Sunday 25 February 2018

Russia condemns calls for Syrian president's departure as 'thoughtless'

Carnage after an air strike in Eastern Ghouta, Syria (Save the Children/PA)
Carnage after an air strike in Eastern Ghouta, Syria (Save the Children/PA)

The entire territory of Syria must be "liberated" and demands for president Bashar Assad's departure are "thoughtless", Russian officials have said.

The statement came as intense clashes were reported in northern Syria between Turkish troops and Turkey-backed opposition fighters with Kurdish-led forces.

The Syrian army command condemned the fresh offensive by Turkish troops inside Syria, describing it as "an occupation that will be dealt with by all available means".

The Turkish military intervened in the Syrian war in August under orders from Ankara to clear the border area of Islamic State (IS) fighters and US-backed Syrian Kurdish forces linked to Turkey's own outlawed Kurdish insurgency.

In the northern city of Aleppo, government forces shelled eastern rebel-held areas on Saturday night marking an apparent end to a lull announced by Russia.

Dmitry Peskov, a spokesman for Russian president Vladimir Putin, said Mr Assad needs to stay in power to prevent the country from falling into the hands of jihadis.

Mr Peskov's statement came as the break in the fighting Russia has declared in the besieged city of Aleppo entered its third day before seemingly collapsing on Saturday night.

He said Russia's decision to extend the break, which was initially declared for just one day on Thursday, was not a concession to western pressure.

The UN greeted the lull intended to allow the evacuation of wounded civilians and fighters from the rebel-held eastern areas of Aleppo that had been devastated by airstrikes.

However, the rebels rejected the offer to evacuate and no evacuations were seen along the corridors created by the Syrian government.

A UN official told The Associated Press that Syrian opposition fighters were blocking the evacuations because the Syrian government and Russia were not holding up their end of the deal and were impeding deliveries of medical and humanitarian supplies into Aleppo.

The Britain-based Syrian Observatory for Human Rights said the truce collapsed while the Aleppo Media Centre, an activist collective, reported artillery shelling on different areas and an attempt by government forces to advance south of the city. They had no word on casualties.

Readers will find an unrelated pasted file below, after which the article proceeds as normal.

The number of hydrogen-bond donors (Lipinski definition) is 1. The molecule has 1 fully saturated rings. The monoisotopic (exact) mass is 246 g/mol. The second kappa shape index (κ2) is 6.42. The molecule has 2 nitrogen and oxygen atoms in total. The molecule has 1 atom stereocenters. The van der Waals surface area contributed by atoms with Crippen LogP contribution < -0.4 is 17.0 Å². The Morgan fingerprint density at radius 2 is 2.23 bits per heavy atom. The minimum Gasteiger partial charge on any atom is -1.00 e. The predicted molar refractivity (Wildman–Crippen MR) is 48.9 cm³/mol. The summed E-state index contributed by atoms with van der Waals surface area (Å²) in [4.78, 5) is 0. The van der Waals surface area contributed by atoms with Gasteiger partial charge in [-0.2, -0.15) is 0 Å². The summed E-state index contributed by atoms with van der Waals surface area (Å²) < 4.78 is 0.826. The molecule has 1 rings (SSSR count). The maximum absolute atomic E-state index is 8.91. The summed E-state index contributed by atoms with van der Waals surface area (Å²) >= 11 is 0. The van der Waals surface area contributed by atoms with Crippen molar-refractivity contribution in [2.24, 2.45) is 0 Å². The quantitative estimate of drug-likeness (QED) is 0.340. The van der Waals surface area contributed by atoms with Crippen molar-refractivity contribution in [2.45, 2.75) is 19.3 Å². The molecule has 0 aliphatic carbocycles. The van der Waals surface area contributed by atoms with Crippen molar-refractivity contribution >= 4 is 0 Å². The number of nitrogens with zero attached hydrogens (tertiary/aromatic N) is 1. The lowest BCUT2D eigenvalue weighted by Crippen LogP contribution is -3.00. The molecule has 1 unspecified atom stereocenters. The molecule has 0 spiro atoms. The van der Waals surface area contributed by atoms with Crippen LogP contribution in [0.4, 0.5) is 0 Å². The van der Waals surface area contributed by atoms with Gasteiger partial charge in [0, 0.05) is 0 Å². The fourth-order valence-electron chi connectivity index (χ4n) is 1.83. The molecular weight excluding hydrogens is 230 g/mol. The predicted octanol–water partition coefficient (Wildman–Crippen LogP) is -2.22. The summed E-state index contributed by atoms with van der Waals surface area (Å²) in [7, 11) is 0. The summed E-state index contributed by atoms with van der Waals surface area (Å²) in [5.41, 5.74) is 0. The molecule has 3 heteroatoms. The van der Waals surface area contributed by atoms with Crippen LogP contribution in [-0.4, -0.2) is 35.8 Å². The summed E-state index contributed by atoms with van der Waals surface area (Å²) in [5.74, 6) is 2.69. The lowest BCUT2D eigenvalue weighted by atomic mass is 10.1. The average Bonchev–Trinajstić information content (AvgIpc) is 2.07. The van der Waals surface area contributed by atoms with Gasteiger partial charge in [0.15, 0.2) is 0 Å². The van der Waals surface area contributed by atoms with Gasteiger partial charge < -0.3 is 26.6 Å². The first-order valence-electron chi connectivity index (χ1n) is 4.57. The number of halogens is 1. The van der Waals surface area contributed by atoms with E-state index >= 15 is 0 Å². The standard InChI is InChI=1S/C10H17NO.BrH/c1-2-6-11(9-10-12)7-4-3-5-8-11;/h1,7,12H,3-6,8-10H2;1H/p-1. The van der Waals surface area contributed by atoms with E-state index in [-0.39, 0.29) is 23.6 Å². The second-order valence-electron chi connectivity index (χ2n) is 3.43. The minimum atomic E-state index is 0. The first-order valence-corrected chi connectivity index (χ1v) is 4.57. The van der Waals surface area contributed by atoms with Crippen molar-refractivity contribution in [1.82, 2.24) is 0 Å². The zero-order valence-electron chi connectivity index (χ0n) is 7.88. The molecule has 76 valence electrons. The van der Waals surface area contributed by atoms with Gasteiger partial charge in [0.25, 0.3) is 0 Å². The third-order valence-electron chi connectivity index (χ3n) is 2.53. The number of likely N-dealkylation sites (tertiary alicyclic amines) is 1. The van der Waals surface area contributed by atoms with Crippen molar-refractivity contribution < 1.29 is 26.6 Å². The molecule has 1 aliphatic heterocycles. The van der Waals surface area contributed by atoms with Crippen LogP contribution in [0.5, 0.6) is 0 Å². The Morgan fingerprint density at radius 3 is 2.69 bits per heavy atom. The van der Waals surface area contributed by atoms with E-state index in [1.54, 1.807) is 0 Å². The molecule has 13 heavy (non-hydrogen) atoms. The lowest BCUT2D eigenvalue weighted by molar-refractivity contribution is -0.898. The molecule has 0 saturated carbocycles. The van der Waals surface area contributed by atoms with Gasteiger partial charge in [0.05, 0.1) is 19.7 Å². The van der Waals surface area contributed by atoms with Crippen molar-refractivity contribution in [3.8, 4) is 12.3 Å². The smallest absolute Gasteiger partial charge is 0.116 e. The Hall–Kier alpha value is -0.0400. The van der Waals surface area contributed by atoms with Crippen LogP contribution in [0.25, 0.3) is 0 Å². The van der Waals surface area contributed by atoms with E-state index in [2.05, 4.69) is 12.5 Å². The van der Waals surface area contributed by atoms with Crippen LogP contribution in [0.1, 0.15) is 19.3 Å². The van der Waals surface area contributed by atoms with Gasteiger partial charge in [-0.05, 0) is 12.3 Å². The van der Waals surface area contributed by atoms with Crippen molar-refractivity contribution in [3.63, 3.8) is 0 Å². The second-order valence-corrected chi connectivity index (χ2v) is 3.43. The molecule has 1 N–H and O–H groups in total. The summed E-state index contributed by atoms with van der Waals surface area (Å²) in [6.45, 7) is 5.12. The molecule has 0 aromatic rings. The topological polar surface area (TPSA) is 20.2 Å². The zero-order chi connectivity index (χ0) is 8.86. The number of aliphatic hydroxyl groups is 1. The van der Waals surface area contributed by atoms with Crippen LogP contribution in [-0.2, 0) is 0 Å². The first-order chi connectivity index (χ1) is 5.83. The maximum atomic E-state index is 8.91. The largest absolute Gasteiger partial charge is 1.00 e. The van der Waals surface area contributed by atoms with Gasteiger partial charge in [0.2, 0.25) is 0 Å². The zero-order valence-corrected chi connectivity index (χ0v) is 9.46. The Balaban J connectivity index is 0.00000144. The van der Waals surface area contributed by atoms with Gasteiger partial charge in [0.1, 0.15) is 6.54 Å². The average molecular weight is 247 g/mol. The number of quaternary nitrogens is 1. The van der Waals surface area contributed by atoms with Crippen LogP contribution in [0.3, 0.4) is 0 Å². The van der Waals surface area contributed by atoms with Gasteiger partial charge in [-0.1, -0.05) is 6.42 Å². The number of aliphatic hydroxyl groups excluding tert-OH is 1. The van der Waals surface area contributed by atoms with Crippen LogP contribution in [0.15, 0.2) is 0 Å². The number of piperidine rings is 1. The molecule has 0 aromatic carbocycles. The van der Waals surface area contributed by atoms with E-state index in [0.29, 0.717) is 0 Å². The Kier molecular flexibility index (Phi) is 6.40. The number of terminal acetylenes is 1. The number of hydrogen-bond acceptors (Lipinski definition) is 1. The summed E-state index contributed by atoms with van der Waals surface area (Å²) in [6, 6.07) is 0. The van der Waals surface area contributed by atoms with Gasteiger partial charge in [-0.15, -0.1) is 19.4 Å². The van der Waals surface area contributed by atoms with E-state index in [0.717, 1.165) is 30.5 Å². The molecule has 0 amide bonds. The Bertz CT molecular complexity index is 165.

Russia launched an air campaign in support of Mr Assad a year ago, helping his forces win back some ground.

Mr Peskov said the goal of the Russian campaign is to fight "terrorists," saying the fall of the Syrian government would cause new flows of refugees and more terror attacks in Europe.

"Some countries are trying to play with the devil and use terrorists to get rid of Assad, and some just say thoughtlessly that Assad must leave," Mr Peskov said.

"If Damascus falls and terrorists take hold there, there will be no political settlement then."

He said there is little hope that the Syrian conflict could end soon, adding that it will require a "long and hard work by the international community".

"It must be liberated and everything must be done to prevent the country's break-up, which could have catastrophic consequences for the entire region," Mr Peskov said.

In northern Syria, Syrian rebels backed by Turkish tanks advanced under intense bombardment toward a major northern town held by Kurdish-led rebel forces.

The Observatory said the fighting between the Turkey-backed fighters and the Kurdish-led Syria Democratic Forces was concentrated near the town of Tel Rifaat.


Press Association

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